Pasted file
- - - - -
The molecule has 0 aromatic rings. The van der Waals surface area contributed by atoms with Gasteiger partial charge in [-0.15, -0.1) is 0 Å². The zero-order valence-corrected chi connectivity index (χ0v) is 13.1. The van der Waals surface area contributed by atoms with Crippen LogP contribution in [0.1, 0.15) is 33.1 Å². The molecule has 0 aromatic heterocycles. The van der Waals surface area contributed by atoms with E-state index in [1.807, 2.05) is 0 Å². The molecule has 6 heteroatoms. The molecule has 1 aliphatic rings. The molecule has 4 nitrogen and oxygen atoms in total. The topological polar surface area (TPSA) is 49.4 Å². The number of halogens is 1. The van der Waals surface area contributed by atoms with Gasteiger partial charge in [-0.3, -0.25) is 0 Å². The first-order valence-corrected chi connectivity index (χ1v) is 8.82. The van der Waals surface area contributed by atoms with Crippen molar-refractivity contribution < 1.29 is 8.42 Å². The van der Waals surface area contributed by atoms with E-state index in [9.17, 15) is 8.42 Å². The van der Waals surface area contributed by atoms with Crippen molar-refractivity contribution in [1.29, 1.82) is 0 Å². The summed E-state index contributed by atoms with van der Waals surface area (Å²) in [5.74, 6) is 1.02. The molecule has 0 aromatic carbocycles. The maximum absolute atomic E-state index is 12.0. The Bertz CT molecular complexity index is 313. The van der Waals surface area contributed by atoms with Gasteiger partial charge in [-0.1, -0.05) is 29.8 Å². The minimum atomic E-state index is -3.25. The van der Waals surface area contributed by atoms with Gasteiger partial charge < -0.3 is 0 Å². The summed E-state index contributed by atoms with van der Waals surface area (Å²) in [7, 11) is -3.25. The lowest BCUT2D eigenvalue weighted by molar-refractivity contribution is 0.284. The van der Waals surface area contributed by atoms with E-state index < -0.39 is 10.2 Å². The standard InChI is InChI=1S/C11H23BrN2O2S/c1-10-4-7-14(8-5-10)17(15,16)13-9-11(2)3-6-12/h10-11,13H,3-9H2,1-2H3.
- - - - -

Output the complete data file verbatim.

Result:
The molecule has 0 aromatic rings. The van der Waals surface area contributed by atoms with Gasteiger partial charge in [-0.15, -0.1) is 0 Å². The zero-order valence-corrected chi connectivity index (χ0v) is 13.1. The van der Waals surface area contributed by atoms with Crippen LogP contribution in [0.1, 0.15) is 33.1 Å². The molecule has 0 aromatic heterocycles. The van der Waals surface area contributed by atoms with E-state index in [1.807, 2.05) is 0 Å². The molecule has 6 heteroatoms. The molecule has 1 aliphatic rings. The molecule has 4 nitrogen and oxygen atoms in total. The topological polar surface area (TPSA) is 49.4 Å². The number of halogens is 1. The van der Waals surface area contributed by atoms with Gasteiger partial charge in [-0.3, -0.25) is 0 Å². The first-order valence-corrected chi connectivity index (χ1v) is 8.82. The van der Waals surface area contributed by atoms with Crippen molar-refractivity contribution < 1.29 is 8.42 Å². The van der Waals surface area contributed by atoms with E-state index in [9.17, 15) is 8.42 Å². The van der Waals surface area contributed by atoms with Crippen molar-refractivity contribution in [1.29, 1.82) is 0 Å². The summed E-state index contributed by atoms with van der Waals surface area (Å²) in [5.74, 6) is 1.02. The molecule has 0 aromatic carbocycles. The maximum absolute atomic E-state index is 12.0. The Bertz CT molecular complexity index is 313. The van der Waals surface area contributed by atoms with Gasteiger partial charge in [-0.1, -0.05) is 29.8 Å². The minimum atomic E-state index is -3.25. The van der Waals surface area contributed by atoms with Gasteiger partial charge < -0.3 is 0 Å². The summed E-state index contributed by atoms with van der Waals surface area (Å²) in [7, 11) is -3.25. The lowest BCUT2D eigenvalue weighted by molar-refractivity contribution is 0.284. The van der Waals surface area contributed by atoms with E-state index < -0.39 is 10.2 Å². The standard InChI is InChI=1S/C11H23BrN2O2S/c1-10-4-7-14(8-5-10)17(15,16)13-9-11(2)3-6-12/h10-11,13H,3-9H2,1-2H3.